It's very odd. Dell, EMC and NetApp are all working on storage array management of application server-located flash cache. EMC has Project Lightning, NetApp has Project Mercury and Dell talked about it during its recent Dell Storage Forum in Orlando, Fla. The question is, however, why on earth would you want to do that?
Let’s have a look at flash cache, where it resides, where you can manage it from and the pros and cons of each.
There are four places you can put flash memory: in the application server, inline between the app server and array (think Avere and Alacritech), in the array controller (think NetApp Flash Cache), and as a tier of fast-access drives in array disk enclosures.
Apps execute faster if cache is in the server because they get much quicker access to data in that cache than if they have to go elsewhere for it. Also, flash in an app server is local to that server and cannot be shared. By contrast, flash in an in-line filer or SAN accelerator can be shared among accessing servers, as can flash in the array controller and SSD in the array itself.
Now what about the management overhead of managing server flash from the array? If an array manages flash in app servers, it might have to manage dozens or hundreds of them in separate caches. It’s going to gobble up controller processor cycles, and adding the code to do it won't be a trivial matter.
So, why do it? Let's see what happens with app server-managed flash, array-managed app server flash and array controller flash when an app requests data from or writes data to an array.
App server-managed flash will get you data fastest of all if it's in the cache because the distance travelled is so short. Of course, a cache miss means we’d have to go to the array, but cache loading can be done by fetching data from the region around the specific read data and hoping the next byte or byte set is in there somewhere.
With array-managed app server flash cache, the same thing happens. The data will be in cache or not, and the cache load algorithm will be pretty much the same. So, time to data will be the same, but this cache will work only with the array controller that manages it, and with this arrangement you will lose the flexibility to use whatever arrays you want. Why would customers give up that flexibility for a zero improvement in data access speed and a significant increase in array controller code complexity?
If array suppliers say they can better load the cache than an app server can, the question is, Why? The app server sees the same I/O requests as the array controller. Why should the app server be better able to interpret the pattern of those requests and load the cache better?
With array controller cache, we have a network link to cross and an array controller poking its oar in as well. "Oh," it says, "you want data? Perhaps it's in cache. Oh, yes … it is. Here you are." All of which slows data access a little more.
You may also have request contention as multiple requests come in from app servers and the array controller gets maxed out or the cache gets thrashed as data is loaded, evicted and loaded again. App server flash avoids that problem.
With array-located SSDs, the array controller has to fetch the data from the SSD before squirting it out to the app server, so you have to add the time needed to access it and get the data across the internal array backplane.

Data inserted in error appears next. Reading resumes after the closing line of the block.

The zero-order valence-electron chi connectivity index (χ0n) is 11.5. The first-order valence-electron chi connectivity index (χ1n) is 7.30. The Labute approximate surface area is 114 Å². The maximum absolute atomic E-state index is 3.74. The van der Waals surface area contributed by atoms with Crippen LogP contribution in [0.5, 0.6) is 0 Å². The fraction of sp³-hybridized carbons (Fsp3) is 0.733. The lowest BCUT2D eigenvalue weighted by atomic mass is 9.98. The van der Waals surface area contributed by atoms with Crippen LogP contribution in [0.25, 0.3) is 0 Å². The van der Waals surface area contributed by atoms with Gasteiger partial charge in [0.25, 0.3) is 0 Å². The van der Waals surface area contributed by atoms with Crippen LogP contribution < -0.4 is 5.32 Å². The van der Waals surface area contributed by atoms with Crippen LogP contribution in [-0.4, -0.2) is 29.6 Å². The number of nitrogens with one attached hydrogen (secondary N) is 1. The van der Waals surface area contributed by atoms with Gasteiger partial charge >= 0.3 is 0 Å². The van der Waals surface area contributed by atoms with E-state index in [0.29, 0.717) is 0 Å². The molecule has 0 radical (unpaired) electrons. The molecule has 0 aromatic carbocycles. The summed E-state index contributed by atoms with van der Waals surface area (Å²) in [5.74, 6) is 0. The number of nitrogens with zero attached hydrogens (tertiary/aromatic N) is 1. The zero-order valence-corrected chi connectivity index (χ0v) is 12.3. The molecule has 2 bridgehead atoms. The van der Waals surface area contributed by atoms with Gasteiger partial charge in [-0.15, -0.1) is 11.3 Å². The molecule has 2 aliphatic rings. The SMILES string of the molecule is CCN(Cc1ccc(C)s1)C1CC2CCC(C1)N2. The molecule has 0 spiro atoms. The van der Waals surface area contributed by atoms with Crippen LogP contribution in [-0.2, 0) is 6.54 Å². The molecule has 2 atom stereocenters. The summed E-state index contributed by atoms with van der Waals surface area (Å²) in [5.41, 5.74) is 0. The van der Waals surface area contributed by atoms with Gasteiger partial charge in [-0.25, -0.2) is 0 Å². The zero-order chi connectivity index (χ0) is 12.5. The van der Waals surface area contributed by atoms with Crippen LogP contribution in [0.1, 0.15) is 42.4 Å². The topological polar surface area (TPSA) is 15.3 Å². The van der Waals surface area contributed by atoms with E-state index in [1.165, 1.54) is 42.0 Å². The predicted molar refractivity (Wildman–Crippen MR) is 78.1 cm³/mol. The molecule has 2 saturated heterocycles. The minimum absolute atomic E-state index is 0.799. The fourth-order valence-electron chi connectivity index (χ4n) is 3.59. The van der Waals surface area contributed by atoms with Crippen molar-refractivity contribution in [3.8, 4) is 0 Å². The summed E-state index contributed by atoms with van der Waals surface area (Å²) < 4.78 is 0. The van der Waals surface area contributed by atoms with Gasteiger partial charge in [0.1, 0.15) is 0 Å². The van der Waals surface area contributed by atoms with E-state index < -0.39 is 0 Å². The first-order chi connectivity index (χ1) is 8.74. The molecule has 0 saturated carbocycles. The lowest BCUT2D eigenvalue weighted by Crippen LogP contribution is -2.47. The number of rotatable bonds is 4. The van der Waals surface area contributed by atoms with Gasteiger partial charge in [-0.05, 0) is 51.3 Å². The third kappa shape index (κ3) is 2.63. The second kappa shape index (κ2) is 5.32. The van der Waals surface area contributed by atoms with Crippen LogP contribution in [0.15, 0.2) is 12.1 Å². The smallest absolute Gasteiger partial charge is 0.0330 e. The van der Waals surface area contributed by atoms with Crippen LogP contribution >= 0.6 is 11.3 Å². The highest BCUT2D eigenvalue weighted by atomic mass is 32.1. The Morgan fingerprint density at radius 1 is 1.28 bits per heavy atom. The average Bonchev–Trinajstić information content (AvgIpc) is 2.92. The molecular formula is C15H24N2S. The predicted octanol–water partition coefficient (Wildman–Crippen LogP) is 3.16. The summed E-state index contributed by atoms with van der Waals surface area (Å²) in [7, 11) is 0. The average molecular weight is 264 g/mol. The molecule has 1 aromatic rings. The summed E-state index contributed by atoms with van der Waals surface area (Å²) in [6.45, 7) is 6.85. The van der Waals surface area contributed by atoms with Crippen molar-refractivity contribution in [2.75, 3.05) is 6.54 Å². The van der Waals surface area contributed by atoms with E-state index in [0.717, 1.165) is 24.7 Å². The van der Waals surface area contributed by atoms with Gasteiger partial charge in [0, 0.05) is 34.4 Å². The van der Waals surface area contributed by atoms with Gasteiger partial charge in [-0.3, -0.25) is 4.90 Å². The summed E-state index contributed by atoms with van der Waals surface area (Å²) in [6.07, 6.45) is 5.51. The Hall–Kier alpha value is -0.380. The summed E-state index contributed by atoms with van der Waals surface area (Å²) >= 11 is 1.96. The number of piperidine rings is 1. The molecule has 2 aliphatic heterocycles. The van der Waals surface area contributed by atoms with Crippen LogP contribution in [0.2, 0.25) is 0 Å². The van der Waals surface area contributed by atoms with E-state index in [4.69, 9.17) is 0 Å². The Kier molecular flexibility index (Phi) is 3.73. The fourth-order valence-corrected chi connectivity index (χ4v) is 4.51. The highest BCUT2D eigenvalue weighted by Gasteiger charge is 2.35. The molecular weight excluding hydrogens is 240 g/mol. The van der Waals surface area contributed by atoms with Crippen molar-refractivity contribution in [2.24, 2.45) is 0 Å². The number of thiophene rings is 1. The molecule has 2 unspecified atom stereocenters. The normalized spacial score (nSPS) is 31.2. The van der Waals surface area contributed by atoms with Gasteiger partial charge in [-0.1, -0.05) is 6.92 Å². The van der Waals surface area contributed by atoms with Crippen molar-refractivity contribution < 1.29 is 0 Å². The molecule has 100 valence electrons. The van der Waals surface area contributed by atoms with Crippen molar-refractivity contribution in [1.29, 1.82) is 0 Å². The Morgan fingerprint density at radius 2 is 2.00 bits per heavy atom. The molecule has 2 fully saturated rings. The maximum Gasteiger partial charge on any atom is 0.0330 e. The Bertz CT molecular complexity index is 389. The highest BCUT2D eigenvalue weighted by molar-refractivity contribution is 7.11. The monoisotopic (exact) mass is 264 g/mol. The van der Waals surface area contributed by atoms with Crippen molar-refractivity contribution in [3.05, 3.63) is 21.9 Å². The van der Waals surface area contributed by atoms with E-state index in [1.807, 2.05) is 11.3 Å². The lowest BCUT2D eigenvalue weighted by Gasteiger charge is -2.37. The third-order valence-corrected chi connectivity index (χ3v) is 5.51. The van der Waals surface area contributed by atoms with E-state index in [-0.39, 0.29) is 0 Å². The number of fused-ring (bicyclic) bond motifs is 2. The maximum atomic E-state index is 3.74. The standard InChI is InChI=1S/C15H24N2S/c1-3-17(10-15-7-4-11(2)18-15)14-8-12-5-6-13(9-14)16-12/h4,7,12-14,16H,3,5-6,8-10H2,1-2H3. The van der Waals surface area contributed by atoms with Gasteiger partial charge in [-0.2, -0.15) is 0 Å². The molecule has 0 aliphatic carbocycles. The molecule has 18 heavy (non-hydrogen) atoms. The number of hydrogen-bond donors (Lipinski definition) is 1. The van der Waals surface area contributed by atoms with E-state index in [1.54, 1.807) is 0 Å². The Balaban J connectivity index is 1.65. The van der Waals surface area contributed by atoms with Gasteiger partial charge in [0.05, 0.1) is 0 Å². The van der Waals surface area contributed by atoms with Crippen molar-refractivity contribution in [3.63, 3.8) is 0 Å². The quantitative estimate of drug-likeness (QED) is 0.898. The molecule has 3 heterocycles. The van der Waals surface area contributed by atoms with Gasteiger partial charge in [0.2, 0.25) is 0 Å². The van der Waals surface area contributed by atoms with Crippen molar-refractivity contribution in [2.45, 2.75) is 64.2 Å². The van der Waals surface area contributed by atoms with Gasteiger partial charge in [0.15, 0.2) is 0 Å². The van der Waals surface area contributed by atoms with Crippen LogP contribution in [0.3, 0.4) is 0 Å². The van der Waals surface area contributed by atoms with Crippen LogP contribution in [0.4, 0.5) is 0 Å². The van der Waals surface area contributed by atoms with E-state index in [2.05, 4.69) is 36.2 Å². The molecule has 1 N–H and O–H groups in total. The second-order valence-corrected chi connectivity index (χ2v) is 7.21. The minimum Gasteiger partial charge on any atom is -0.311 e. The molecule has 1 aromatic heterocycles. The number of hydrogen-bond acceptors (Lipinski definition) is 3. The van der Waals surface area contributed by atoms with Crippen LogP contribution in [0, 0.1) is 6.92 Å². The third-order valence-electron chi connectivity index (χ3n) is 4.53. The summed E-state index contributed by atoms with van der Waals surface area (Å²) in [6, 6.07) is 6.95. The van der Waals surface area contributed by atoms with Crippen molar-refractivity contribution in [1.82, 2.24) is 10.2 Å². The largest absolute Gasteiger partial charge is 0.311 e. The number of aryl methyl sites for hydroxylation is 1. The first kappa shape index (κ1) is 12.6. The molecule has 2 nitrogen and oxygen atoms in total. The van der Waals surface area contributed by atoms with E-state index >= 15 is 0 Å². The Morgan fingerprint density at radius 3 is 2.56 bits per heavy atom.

For that reason, I can't see any data access speed advantage in having array controller-managed app server flash rather than app server-managed flash caching. But I can see a lock-in advantage for vendors and loss of flexibility for customers.
Having said all that, there can be utility in having both server-side and array controller-side flash. Shawn Kung, director of product marketing with US semiconductor maker Marvell, said, "When the server-side cache decides to evict something that was previously cached, it could tell the storage array cache to keep it just in case it is required again in the future. There is [also] an opportunity for deduplicating [between] the cache[s]. [Finally] the storage array can help invalidate stale caches to prevent cache coherency issues if applications move around to different servers."
When writing data the situation is even simpler. The app server application knows what it wants to write, not the array controller. Kung thinks app server-located flash is good for writes. He calls it “dirty data” caching, as the data in cache is different from what's in the array. He said, "The principal advantage of server-side dirty data caching is that it enables a tremendous reduction in write I/O traffic to the storage array through write coalescing and pruning of overwrites.”
So, to sum up, a mixture of array- and server-side cache can be a good thing, but there’s nothing to say having the array controller manage the server-side cache is beneficial.
Array controller-managed app server cache gets you data at the same speed as app server-managed flash cache but with array supplier lock-in and added array complexity.
Array controller flash cache gets you data a few microseconds’ worth of network hop and CPU cycles slower than a flash cache in the app server, and a few more microseconds faster than from SSDs in the array enclosures.
Having server-side flash is good for write I/O reduction, but you can do that without having the array manage the server-side flash and locking you in to the array supplier.
So, am I missing something? Where is the customer benefit in having array controller-managed flash cache in application servers?
Chris Mellor is storage editor with The Register.
This was first published in June 2011